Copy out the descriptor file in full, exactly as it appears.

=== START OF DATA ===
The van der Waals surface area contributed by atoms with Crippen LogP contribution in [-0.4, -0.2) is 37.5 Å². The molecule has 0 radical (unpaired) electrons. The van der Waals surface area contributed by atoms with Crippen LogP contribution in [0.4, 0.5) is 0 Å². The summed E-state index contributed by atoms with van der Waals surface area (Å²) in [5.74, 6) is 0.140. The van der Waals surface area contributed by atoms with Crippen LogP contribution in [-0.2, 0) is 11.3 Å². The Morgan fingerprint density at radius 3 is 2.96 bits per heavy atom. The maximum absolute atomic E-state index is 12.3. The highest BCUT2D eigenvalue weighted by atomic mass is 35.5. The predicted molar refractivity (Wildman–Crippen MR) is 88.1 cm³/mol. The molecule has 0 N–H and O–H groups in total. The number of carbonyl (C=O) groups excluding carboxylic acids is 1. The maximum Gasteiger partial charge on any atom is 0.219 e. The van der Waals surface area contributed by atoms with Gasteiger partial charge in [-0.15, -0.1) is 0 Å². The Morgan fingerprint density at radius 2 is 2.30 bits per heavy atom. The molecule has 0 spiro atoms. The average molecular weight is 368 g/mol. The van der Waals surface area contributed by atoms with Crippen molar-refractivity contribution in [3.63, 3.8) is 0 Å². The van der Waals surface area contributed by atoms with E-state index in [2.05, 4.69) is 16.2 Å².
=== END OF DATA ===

The van der Waals surface area contributed by atoms with Crippen LogP contribution in [-0.4, -0.2) is 37.5 Å². The molecule has 0 radical (unpaired) electrons. The van der Waals surface area contributed by atoms with Crippen LogP contribution in [0.4, 0.5) is 0 Å². The summed E-state index contributed by atoms with van der Waals surface area (Å²) in [5.74, 6) is 0.140. The van der Waals surface area contributed by atoms with Crippen LogP contribution in [-0.2, 0) is 11.3 Å². The Morgan fingerprint density at radius 3 is 2.96 bits per heavy atom. The maximum absolute atomic E-state index is 12.3. The highest BCUT2D eigenvalue weighted by atomic mass is 35.5. The predicted molar refractivity (Wildman–Crippen MR) is 88.1 cm³/mol. The molecule has 0 N–H and O–H groups in total. The number of carbonyl (C=O) groups excluding carboxylic acids is 1. The maximum Gasteiger partial charge on any atom is 0.219 e. The van der Waals surface area contributed by atoms with Gasteiger partial charge in [-0.15, -0.1) is 0 Å². The Morgan fingerprint density at radius 2 is 2.30 bits per heavy atom. The molecule has 0 spiro atoms. The average molecular weight is 368 g/mol. The van der Waals surface area contributed by atoms with Crippen molar-refractivity contribution in [3.63, 3.8) is 0 Å². The van der Waals surface area contributed by atoms with E-state index in [2.05, 4.69) is 16.2 Å².